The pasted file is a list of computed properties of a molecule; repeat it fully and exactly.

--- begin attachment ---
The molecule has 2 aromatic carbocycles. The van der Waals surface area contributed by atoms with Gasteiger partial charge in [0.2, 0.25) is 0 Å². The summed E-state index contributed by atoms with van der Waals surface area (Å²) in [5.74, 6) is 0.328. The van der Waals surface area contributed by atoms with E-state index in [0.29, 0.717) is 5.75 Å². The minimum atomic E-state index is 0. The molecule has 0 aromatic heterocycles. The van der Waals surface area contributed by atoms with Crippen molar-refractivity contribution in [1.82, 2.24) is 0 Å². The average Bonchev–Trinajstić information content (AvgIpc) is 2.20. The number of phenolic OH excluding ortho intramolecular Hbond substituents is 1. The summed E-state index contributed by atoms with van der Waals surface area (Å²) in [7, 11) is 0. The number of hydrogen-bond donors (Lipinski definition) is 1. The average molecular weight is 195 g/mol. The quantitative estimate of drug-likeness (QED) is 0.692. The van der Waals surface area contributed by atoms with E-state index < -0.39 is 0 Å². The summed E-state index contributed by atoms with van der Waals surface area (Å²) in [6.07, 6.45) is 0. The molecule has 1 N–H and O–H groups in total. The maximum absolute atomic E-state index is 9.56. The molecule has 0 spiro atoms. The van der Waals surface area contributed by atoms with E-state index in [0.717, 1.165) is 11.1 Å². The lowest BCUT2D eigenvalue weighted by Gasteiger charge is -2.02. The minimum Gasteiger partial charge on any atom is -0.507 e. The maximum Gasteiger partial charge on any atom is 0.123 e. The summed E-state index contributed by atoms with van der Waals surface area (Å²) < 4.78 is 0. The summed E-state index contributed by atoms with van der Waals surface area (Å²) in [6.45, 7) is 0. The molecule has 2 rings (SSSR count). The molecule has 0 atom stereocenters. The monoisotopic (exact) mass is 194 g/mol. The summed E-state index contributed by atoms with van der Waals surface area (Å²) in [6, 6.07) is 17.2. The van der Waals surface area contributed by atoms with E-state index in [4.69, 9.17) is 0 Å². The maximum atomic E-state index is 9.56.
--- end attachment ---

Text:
The molecule has 2 aromatic carbocycles. The van der Waals surface area contributed by atoms with Gasteiger partial charge in [0.2, 0.25) is 0 Å². The summed E-state index contributed by atoms with van der Waals surface area (Å²) in [5.74, 6) is 0.328. The van der Waals surface area contributed by atoms with E-state index in [0.29, 0.717) is 5.75 Å². The minimum atomic E-state index is 0. The molecule has 0 aromatic heterocycles. The van der Waals surface area contributed by atoms with Crippen molar-refractivity contribution in [1.82, 2.24) is 0 Å². The average Bonchev–Trinajstić information content (AvgIpc) is 2.20. The number of phenolic OH excluding ortho intramolecular Hbond substituents is 1. The summed E-state index contributed by atoms with van der Waals surface area (Å²) in [7, 11) is 0. The number of hydrogen-bond donors (Lipinski definition) is 1. The average molecular weight is 195 g/mol. The quantitative estimate of drug-likeness (QED) is 0.692. The van der Waals surface area contributed by atoms with E-state index < -0.39 is 0 Å². The summed E-state index contributed by atoms with van der Waals surface area (Å²) in [6.07, 6.45) is 0. The molecule has 1 N–H and O–H groups in total. The maximum absolute atomic E-state index is 9.56. The molecule has 0 spiro atoms. The van der Waals surface area contributed by atoms with E-state index in [0.717, 1.165) is 11.1 Å². The lowest BCUT2D eigenvalue weighted by Gasteiger charge is -2.02. The minimum Gasteiger partial charge on any atom is -0.507 e. The maximum Gasteiger partial charge on any atom is 0.123 e. The summed E-state index contributed by atoms with van der Waals surface area (Å²) < 4.78 is 0. The summed E-state index contributed by atoms with van der Waals surface area (Å²) in [6.45, 7) is 0. The molecule has 2 rings (SSSR count). The molecule has 0 atom stereocenters. The monoisotopic (exact) mass is 194 g/mol. The summed E-state index contributed by atoms with van der Waals surface area (Å²) in [6, 6.07) is 17.2. The van der Waals surface area contributed by atoms with E-state index in [4.69, 9.17) is 0 Å². The maximum atomic E-state index is 9.56.